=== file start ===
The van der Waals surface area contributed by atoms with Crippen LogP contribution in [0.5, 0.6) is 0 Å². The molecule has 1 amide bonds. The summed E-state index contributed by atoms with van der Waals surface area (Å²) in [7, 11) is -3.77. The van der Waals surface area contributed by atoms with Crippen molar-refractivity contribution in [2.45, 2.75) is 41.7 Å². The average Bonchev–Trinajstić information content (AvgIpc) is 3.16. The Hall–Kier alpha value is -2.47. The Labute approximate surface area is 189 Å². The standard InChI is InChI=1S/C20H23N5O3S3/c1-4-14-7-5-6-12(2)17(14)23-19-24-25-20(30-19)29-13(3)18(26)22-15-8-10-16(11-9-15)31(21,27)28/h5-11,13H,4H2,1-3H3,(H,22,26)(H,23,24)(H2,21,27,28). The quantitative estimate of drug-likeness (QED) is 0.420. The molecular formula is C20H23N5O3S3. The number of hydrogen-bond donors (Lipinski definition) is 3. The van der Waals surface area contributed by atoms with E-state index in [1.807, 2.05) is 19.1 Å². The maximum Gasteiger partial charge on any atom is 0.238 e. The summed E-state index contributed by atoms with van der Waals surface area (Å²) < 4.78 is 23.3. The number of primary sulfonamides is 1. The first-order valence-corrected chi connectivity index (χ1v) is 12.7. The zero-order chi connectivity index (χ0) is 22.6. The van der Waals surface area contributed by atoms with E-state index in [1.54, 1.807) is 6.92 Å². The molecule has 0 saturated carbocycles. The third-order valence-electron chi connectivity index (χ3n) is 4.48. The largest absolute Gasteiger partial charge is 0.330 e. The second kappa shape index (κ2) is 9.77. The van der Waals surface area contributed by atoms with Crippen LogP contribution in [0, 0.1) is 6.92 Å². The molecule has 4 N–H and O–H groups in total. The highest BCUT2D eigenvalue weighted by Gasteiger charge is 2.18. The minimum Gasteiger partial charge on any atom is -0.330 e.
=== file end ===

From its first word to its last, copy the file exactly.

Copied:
The van der Waals surface area contributed by atoms with Crippen LogP contribution in [0.5, 0.6) is 0 Å². The molecule has 1 amide bonds. The summed E-state index contributed by atoms with van der Waals surface area (Å²) in [7, 11) is -3.77. The van der Waals surface area contributed by atoms with Crippen molar-refractivity contribution in [2.45, 2.75) is 41.7 Å². The average Bonchev–Trinajstić information content (AvgIpc) is 3.16. The Hall–Kier alpha value is -2.47. The Labute approximate surface area is 189 Å². The standard InChI is InChI=1S/C20H23N5O3S3/c1-4-14-7-5-6-12(2)17(14)23-19-24-25-20(30-19)29-13(3)18(26)22-15-8-10-16(11-9-15)31(21,27)28/h5-11,13H,4H2,1-3H3,(H,22,26)(H,23,24)(H2,21,27,28). The quantitative estimate of drug-likeness (QED) is 0.420. The molecular formula is C20H23N5O3S3. The number of hydrogen-bond donors (Lipinski definition) is 3. The van der Waals surface area contributed by atoms with E-state index in [1.807, 2.05) is 19.1 Å². The maximum Gasteiger partial charge on any atom is 0.238 e. The summed E-state index contributed by atoms with van der Waals surface area (Å²) < 4.78 is 23.3. The number of primary sulfonamides is 1. The first-order valence-corrected chi connectivity index (χ1v) is 12.7. The zero-order chi connectivity index (χ0) is 22.6. The van der Waals surface area contributed by atoms with E-state index in [1.54, 1.807) is 6.92 Å². The molecule has 0 saturated carbocycles. The third-order valence-electron chi connectivity index (χ3n) is 4.48. The largest absolute Gasteiger partial charge is 0.330 e. The second kappa shape index (κ2) is 9.77. The van der Waals surface area contributed by atoms with Crippen LogP contribution in [0, 0.1) is 6.92 Å². The molecule has 4 N–H and O–H groups in total. The highest BCUT2D eigenvalue weighted by Gasteiger charge is 2.18. The minimum Gasteiger partial charge on any atom is -0.330 e.